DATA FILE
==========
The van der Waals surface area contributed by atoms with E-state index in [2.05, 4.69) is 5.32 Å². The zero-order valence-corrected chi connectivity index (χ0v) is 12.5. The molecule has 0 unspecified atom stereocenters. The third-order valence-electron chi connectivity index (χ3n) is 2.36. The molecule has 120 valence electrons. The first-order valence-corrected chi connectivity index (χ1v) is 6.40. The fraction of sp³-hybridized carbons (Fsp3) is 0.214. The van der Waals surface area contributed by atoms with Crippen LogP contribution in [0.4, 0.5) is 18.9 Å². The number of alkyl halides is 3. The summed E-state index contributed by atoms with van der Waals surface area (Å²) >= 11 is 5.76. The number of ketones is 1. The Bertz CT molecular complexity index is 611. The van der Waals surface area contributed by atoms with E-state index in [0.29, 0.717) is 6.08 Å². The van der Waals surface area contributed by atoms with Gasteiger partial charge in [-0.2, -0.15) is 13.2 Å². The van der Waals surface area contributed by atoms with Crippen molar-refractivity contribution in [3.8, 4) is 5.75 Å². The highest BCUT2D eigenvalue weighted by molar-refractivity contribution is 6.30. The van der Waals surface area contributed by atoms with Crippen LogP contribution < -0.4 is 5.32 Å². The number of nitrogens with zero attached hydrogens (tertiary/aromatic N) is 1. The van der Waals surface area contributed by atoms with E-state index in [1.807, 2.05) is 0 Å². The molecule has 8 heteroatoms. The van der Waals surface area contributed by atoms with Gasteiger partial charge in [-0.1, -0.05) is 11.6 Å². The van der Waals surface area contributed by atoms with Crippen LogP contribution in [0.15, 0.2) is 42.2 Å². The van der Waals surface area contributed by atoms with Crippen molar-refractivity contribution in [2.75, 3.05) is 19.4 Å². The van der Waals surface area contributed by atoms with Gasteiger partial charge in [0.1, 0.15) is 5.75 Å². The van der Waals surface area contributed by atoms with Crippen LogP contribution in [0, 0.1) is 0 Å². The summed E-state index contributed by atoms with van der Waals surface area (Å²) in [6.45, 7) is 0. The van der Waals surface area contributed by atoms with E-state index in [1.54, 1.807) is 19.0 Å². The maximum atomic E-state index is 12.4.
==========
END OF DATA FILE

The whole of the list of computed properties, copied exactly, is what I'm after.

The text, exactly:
The van der Waals surface area contributed by atoms with E-state index in [2.05, 4.69) is 5.32 Å². The zero-order valence-corrected chi connectivity index (χ0v) is 12.5. The molecule has 0 unspecified atom stereocenters. The third-order valence-electron chi connectivity index (χ3n) is 2.36. The molecule has 120 valence electrons. The first-order valence-corrected chi connectivity index (χ1v) is 6.40. The fraction of sp³-hybridized carbons (Fsp3) is 0.214. The van der Waals surface area contributed by atoms with Crippen LogP contribution in [0.4, 0.5) is 18.9 Å². The number of alkyl halides is 3. The summed E-state index contributed by atoms with van der Waals surface area (Å²) >= 11 is 5.76. The number of ketones is 1. The Bertz CT molecular complexity index is 611. The van der Waals surface area contributed by atoms with E-state index in [0.29, 0.717) is 6.08 Å². The van der Waals surface area contributed by atoms with Gasteiger partial charge in [-0.2, -0.15) is 13.2 Å². The van der Waals surface area contributed by atoms with Crippen molar-refractivity contribution in [3.8, 4) is 5.75 Å². The highest BCUT2D eigenvalue weighted by molar-refractivity contribution is 6.30. The van der Waals surface area contributed by atoms with Crippen LogP contribution < -0.4 is 5.32 Å². The number of nitrogens with zero attached hydrogens (tertiary/aromatic N) is 1. The van der Waals surface area contributed by atoms with E-state index in [1.807, 2.05) is 0 Å². The molecule has 8 heteroatoms. The van der Waals surface area contributed by atoms with Gasteiger partial charge in [-0.1, -0.05) is 11.6 Å². The van der Waals surface area contributed by atoms with Crippen LogP contribution in [0.15, 0.2) is 42.2 Å². The van der Waals surface area contributed by atoms with Crippen molar-refractivity contribution in [2.75, 3.05) is 19.4 Å². The van der Waals surface area contributed by atoms with Gasteiger partial charge in [0.1, 0.15) is 5.75 Å². The van der Waals surface area contributed by atoms with Crippen LogP contribution in [0, 0.1) is 0 Å². The summed E-state index contributed by atoms with van der Waals surface area (Å²) in [6.45, 7) is 0. The van der Waals surface area contributed by atoms with E-state index in [1.54, 1.807) is 19.0 Å². The maximum atomic E-state index is 12.4.